The first step is to actually collect accurate data. Very often you set up your Salesforce or other CRM at the early stages of a start-up and you don’t have the conversation about the future. What data do you want to collect today – and what might you be asking in the future? The more time you spend on the data strategy early on, the faster you can scale your understanding of what’s happening in your business. Even if you know you won’t have time today to do the analysis, collect the data for the future. The second step is when you’re ready to pull all that data together and let Looker clean it up and join it together for analysis.
If you’ve already been collecting the data you need for the questions you have, you’ll be in better shape to pull it all together from all the marketing and sales tools now available and get it centralized. Once you’ve done those two things, the rest is fairly easy. With a data platform, you can then figure out what each department needs, create dashboards, and push data into everyone’s existing workflow – Slack or Salesforce – to make it as easy as possible to make better, more informed, decisions.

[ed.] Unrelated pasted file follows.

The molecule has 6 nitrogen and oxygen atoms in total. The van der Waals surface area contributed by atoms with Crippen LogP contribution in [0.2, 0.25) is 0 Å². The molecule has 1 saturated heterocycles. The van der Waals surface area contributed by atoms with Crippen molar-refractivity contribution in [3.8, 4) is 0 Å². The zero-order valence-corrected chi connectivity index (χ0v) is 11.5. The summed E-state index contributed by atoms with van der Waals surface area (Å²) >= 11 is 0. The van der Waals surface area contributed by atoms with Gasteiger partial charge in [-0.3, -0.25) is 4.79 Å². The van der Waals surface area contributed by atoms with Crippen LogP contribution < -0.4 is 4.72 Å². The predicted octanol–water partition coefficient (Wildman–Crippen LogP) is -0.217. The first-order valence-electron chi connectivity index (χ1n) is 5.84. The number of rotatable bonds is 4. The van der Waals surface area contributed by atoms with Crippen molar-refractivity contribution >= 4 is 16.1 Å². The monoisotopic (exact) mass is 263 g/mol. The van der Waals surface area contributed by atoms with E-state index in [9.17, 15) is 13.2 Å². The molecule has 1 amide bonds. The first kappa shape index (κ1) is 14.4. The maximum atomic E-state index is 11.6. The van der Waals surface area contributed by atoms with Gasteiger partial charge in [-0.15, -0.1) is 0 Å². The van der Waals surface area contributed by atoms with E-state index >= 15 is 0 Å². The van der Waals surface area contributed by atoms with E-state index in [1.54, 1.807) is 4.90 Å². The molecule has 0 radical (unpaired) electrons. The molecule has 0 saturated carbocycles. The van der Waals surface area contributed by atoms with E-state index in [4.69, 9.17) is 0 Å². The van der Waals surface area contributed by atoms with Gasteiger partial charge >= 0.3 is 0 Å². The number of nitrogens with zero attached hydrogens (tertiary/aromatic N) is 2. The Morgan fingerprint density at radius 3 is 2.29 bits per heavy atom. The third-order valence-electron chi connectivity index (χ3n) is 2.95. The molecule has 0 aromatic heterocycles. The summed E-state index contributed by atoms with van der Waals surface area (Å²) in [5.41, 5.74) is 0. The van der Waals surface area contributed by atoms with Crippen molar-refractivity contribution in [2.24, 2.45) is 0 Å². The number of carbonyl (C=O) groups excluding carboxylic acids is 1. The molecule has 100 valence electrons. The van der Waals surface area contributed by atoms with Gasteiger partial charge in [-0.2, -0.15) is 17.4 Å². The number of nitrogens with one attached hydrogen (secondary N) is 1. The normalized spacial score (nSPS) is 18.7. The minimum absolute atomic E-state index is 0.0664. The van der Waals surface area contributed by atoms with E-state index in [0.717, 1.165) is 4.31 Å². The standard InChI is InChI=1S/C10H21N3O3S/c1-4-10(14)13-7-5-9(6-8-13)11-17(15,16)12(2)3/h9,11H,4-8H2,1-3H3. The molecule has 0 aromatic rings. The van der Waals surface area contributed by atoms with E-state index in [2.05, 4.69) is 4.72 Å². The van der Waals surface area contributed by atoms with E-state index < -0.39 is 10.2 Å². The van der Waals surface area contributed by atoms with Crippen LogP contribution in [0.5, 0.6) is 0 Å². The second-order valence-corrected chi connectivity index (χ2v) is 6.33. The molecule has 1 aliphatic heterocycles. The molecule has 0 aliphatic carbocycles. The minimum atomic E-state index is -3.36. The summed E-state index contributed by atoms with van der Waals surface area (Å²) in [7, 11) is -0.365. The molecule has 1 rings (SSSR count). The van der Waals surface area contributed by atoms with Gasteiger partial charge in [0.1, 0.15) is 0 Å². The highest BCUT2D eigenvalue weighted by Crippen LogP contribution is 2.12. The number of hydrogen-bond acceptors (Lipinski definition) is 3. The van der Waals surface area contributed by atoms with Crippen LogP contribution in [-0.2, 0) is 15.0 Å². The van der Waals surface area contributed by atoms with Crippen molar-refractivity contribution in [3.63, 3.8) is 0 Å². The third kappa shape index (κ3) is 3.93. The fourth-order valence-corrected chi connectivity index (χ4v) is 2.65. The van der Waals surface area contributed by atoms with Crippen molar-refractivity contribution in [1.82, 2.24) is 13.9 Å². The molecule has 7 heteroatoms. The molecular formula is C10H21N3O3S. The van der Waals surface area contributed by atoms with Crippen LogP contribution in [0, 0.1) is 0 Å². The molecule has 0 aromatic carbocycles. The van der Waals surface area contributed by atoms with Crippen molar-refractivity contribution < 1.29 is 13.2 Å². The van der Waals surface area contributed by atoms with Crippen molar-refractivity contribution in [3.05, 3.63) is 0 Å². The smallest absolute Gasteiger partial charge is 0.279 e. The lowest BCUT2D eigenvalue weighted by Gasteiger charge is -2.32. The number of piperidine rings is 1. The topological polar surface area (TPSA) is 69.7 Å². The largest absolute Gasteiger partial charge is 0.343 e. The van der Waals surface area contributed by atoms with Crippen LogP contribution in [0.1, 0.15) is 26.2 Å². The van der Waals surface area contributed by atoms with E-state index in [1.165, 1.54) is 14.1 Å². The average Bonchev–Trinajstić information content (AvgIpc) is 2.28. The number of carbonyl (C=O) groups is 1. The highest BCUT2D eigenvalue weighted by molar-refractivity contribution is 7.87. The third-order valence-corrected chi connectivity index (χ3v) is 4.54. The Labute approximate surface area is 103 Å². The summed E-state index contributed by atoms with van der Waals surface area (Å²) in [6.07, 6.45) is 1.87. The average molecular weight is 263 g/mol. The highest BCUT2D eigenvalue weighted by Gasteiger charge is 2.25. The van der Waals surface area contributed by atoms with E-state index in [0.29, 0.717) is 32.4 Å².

MTS: What startups are you watching/keen on right now?
G2 Crowd is my current favorite start-up. They have hit upon a key moment of the buying cycle where people want a neutral comparison. And what better way to compare products than to get customer reviews, compile them and find where each of tools does well and where they are weak. Their content has been very effective for us in capturing people who are in the later stages of the buying cycle.
MTS: What tools does your marketing stack consist of in 2017
Salesforce and Marketo are the biggies. Infer for lead scoring, Clearbit for data augmentation, Bizible for online tracking / attribution, Influitive for brand advocacy, On24 for webinars, Optimizely for website testing, Google Analytics to track the website, Drift for website chat, Uberflip to manage our website content, DocSend to cleanly get it in sales hands, Outreach.ioto help with sales engagement, and Bizzabo for all our events. We also love Buffer for our social media and Dynamic Signalfor our employee advocacy.
Of course, all the data is pulled into Looker where we have company-wide and department specific KPI dashboards, we track progress against goals throughout the funnel and do all our ad-hoc analysis.
MTS: Could you tell us about a standout digital campaign? (what was your target audience and how did you measure success)